UMSL alumni grow the St. Louis startup scene

by | May 13, 2015

In addition to founding successful companies, alumni like Jan Christian Andersen are helping to redefine the city's entrepreneurial environment.

Silicon Valley, the birthplace of the dot-com business, is known as the place for startups. Recently, though, St. Louis is gaining momentum.

St. Louis is the number one startup city in the United States, according to Popular Mechanics. The publication identified 14 locales among “the next wave of cities building an ecosystem to turn innovators into entrepreneurs.”

UMSL alumnus Jan Christian Andersen

UMSL alumnus Jan Christian Andersen sits in Lab1500, the business incubator he co-founded. (Photo by August Jennewein)

University of Missouri–St. Louis alumnus Jan Christian Andersen agrees with that assessment.

Andersen, who earned a bachelor’s degree in communication in 1998, says St. Louis is the perfect landscape for startups. That’s why he’s chosen the city as the home base for his companies.

“I think there are multiple reasons why St. Louis is a great place for startups,” he says. “Number one, it’s a very close-knit community. People are extremely supportive of each other. We have a very open relationship with other founders; there isn’t the same competitive edge to it that you may find in other markets. Here, I think everyone understands the situation we are in as a very fast-growing community – that if one company does well, it’s going to open up a lot of doors for another company.

“The other thing is that we have some great organizations in place to help support startup businesses. There are a number of successful entrepreneurs that have come back to St. Louis and are putting both their time and money where their mouth is, to support this still relatively young, although fast-growing, ecosystem. Throw on top of that the universities in the area supporting entrepreneurship, and you see why St. Louis is doing so well.”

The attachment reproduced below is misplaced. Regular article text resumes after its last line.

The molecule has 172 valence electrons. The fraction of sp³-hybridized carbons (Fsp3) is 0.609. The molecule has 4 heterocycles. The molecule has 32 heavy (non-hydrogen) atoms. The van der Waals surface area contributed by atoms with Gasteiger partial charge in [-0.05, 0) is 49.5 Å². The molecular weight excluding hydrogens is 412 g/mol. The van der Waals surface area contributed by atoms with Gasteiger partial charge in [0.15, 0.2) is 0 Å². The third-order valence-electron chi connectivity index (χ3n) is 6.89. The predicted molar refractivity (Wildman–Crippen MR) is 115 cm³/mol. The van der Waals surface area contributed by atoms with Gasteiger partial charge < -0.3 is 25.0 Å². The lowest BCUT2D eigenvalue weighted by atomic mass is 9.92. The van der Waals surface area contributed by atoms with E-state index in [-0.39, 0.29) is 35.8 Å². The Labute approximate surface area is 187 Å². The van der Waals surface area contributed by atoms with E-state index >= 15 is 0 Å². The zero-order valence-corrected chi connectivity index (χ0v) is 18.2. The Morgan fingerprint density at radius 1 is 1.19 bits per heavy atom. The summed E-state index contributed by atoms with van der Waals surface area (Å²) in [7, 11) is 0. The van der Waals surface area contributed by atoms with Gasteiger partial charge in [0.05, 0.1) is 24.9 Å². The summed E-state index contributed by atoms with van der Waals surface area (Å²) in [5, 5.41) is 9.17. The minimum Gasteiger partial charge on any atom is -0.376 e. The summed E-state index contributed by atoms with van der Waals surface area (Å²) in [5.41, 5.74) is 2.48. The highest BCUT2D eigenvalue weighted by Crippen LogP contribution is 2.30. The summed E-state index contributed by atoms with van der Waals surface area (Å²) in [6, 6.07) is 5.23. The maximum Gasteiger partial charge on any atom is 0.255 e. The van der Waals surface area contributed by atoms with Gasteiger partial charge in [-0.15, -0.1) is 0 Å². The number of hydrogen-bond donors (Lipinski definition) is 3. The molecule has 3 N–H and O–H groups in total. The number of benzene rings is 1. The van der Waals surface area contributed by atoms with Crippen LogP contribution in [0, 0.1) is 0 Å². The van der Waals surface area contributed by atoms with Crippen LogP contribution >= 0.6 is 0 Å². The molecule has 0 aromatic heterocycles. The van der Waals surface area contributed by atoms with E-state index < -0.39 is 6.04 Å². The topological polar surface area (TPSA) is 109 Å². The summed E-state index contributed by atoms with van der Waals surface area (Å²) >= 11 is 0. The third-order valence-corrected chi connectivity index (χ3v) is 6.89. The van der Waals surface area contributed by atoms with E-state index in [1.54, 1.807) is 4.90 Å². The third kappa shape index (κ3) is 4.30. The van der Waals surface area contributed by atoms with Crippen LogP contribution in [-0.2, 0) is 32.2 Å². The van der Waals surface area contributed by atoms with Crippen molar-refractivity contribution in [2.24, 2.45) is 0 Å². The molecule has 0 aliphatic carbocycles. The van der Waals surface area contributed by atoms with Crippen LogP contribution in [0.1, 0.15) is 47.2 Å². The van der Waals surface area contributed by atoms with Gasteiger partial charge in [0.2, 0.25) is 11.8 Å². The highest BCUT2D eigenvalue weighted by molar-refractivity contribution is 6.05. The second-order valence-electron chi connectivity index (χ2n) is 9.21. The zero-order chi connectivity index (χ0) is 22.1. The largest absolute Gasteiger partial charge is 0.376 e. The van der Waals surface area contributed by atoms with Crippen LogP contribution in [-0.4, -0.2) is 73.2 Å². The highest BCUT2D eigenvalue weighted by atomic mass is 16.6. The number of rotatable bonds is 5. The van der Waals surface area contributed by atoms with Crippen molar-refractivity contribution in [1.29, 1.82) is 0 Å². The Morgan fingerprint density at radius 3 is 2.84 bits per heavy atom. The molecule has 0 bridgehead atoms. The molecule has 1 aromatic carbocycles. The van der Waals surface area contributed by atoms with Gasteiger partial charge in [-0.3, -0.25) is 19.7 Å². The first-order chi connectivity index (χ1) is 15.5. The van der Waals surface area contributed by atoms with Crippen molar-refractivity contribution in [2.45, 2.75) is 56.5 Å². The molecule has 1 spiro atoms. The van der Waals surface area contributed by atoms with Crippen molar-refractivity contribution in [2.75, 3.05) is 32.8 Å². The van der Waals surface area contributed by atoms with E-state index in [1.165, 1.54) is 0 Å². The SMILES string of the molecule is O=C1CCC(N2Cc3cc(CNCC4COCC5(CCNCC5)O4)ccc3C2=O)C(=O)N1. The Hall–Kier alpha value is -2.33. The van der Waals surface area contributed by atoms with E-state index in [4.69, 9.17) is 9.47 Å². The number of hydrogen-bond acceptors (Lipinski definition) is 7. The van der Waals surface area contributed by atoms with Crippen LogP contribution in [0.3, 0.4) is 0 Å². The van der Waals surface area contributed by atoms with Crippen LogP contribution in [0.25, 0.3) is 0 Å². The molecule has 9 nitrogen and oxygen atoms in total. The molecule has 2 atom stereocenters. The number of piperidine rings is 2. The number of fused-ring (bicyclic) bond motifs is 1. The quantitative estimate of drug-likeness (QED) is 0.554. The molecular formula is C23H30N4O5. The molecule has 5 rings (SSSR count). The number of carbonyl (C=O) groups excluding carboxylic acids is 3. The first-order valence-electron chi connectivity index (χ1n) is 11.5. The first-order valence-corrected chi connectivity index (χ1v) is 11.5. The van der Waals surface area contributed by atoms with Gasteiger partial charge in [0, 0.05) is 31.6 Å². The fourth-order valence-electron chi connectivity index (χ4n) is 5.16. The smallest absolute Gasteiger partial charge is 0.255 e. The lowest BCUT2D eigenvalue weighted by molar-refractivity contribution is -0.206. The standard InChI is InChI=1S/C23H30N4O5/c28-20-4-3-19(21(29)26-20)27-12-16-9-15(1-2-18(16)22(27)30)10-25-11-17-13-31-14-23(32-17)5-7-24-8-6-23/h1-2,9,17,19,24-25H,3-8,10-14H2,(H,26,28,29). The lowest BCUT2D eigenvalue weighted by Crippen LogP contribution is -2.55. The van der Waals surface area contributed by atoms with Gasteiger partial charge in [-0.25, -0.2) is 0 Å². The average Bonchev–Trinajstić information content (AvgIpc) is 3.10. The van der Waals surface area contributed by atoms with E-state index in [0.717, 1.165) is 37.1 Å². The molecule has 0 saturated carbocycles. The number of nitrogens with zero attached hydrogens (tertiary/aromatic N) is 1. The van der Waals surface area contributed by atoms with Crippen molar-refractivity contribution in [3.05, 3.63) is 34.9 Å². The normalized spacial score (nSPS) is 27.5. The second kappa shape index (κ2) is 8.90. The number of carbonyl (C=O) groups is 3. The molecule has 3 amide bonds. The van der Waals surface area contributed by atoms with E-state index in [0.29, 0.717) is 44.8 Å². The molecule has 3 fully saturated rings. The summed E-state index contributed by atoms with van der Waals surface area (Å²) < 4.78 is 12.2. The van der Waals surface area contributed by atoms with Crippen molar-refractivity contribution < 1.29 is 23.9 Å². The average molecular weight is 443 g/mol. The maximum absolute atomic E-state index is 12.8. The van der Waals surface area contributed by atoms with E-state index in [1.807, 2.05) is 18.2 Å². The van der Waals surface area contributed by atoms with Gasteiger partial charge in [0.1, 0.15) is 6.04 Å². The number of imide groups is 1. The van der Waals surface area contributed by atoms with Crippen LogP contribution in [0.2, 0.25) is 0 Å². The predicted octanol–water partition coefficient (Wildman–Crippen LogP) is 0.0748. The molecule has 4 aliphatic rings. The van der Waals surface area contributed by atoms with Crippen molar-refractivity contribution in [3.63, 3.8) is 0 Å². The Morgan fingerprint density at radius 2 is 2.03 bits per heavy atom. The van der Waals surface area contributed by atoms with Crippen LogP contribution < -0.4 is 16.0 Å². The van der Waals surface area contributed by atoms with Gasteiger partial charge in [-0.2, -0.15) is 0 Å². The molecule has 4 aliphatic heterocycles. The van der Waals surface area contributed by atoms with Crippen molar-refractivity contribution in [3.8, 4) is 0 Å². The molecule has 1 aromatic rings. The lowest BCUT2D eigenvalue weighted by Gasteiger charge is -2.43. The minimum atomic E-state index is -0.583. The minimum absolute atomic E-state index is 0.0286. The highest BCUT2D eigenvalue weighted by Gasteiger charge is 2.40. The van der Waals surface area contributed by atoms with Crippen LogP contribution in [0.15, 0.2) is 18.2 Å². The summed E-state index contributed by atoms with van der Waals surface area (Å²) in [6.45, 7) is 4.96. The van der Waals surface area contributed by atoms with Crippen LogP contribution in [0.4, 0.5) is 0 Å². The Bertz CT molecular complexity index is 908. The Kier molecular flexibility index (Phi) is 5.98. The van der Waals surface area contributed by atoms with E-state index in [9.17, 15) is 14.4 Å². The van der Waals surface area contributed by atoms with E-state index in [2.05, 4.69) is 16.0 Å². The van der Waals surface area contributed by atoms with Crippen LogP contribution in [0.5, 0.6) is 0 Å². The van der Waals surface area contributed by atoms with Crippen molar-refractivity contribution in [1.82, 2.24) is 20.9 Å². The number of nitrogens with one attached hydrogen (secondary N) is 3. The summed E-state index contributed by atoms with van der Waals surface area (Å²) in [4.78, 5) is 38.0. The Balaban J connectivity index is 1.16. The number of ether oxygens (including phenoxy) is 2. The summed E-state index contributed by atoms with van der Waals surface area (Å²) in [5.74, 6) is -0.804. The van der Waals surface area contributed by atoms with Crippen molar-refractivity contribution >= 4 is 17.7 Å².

Since graduating from UMSL, Andersen has had his hand in a number of startups, either as an early employee or as a founder. After helping to successfully build Wind Capital Group, a large utility-scale wind energy developer, he and long-time friend Dan Lohman created their own companies.

The pair started by forming Ignition Tank, a small incubator, which is a company that offers support services to other new companies.

With that in mind, they started looking for space in downtown St. Louis. They found a 120-year- old, two-story brick structure at 1500 Washington Ave., and from there, Lab1500 was born.

“We thought what was missing at the time was a location for people with very early-stage ideas,” Andersen says. “Someone who may otherwise stay at home and work from their couch or sit at a Starbucks all day, really had nowhere to go to work or to find people to share their ideas with, bounce things off of, attend workshops and network. We created Lab1500 out of that.”

Through Lab1500, the partners met Yomi Toba and ventured into their next startup.

Pushup Social is an easy-to-implement social network that can live within an organization’s existing website. The company launched in the fall of 2014 and is in the growing stage.